Following a different strand of ideas lately, although in my own mind they are all connected and will eventually cohere visually. Tempted to continue with 3D work, which is very time consuming, and at the same time feeling the need to work with paint and collage, which are my familiar territory. I am also still working quite small, whatever the medium, and now able to envisage scaling up on both the 2D and 3D strands.
The first of these images is one of the postcard paintings, in watercolour and drawing inks, the second and third are gouache and paper collage on A4 size, one squared off and the other using the full dimensions of the paper.
Some people like to use sketchbooks, I tend to do my visual thinking on random pieces of paper. There are always a few versions of things I’m working on that take them through the development of the image. Often the final outcome is a large piece of work. My current ideas are not coming from specific or individual sources, I’m taking all sorts of visual and verbal references and allowing them to collide. All the pieces shown here are on watercolour postcards and combine ink drawing and writing, painting and collage, and printing off card. As they are visual thoughts, I’m not editing much at the moment, just seeing how they turn out. There are eight so far, these are in order of making, numbers 1, 2, 4 and 7.
Spent an enjoyable day at the print studio on Friday. I’m still scratching around a bit to find a new direction for my work, but I turned up an old sketch and a monoprint, and reworked them as solar plate etchings. I was asked where my imagery comes from. Often it’s a found photo, as in the case of the ‘leopard man’, which was a newspaper photo illustrating an opera review. I clip this stuff without archiving properly, so can no longer remember what the opera was, I know I’ve had the photo for some years.
This next image originated in a random monoprint, possibly meant to be a cat. It was one of those things that you think hasn’t worked, but I kept it and gradually started to appreciate it for what it was, rather than whatever it was meant to be.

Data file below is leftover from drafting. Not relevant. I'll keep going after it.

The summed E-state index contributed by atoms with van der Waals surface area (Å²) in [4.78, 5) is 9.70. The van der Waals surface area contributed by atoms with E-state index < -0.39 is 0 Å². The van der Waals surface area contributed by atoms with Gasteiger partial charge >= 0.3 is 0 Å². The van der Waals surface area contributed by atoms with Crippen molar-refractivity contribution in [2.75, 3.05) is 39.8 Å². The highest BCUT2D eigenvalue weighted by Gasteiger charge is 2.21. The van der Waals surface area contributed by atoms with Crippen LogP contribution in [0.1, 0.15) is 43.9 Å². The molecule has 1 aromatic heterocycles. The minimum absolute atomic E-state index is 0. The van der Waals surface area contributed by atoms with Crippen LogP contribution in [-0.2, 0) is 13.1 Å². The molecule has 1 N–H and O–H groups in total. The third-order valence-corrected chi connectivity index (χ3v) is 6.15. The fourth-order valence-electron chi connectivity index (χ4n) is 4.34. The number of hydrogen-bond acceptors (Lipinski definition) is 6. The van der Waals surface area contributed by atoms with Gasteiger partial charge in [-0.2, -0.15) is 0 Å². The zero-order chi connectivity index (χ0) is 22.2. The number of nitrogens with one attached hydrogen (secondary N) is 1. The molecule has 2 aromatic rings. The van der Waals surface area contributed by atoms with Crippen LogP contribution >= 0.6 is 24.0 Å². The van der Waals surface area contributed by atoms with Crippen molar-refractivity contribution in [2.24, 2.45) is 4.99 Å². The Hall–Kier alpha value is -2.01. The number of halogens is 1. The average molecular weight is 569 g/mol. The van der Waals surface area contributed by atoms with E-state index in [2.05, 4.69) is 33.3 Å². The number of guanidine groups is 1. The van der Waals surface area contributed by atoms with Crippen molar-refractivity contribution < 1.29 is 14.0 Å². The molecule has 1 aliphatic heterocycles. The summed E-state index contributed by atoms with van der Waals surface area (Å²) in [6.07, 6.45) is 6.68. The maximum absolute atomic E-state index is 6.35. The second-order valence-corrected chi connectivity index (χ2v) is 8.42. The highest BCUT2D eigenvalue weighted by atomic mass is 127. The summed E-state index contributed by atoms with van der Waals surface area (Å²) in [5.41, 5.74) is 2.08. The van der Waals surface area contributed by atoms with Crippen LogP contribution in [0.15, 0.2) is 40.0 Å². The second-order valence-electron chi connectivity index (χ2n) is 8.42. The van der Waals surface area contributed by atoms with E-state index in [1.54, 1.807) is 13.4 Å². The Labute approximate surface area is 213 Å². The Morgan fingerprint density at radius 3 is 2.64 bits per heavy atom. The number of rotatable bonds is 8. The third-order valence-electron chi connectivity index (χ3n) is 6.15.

The drawings applied to the plates were in india ink and watercolour crayon. The etching process reproduces the textures quite accurately, but adds the richness of etching blacks and some tonal qualities of its own when printed. Coincidentally, the ‘cat’ acquired a more leopardy look in the translation from one medium to the other.
Looking back on the sketches I made in Catacombe dei Capuccini, they seem to contain a lot of character and detail. It’s a different thing when you start to use the sketches as a basis for further work. Then it becomes apparent how relatively little information they contain. I’ve been making ink line and watercolour wash drawings, as a way of getting to know the shapes and forms. These naturally create variations on the form, which sometimes disappointed me at first, but then I realised it’s a way of claiming the images for myself, so I eventually get free of the actuality and take off in another direction. Another possibility will be to make 3D figures and use them as models for drawing. A couple of examples here can be compared with the previous post of the original sketches. I used a twig to draw the ink line, which produces some clumsiness in places, but has a different vitality from a pen line. So far, I am going with subdued colour that echoes the aged appearance of the mummies’ clothing.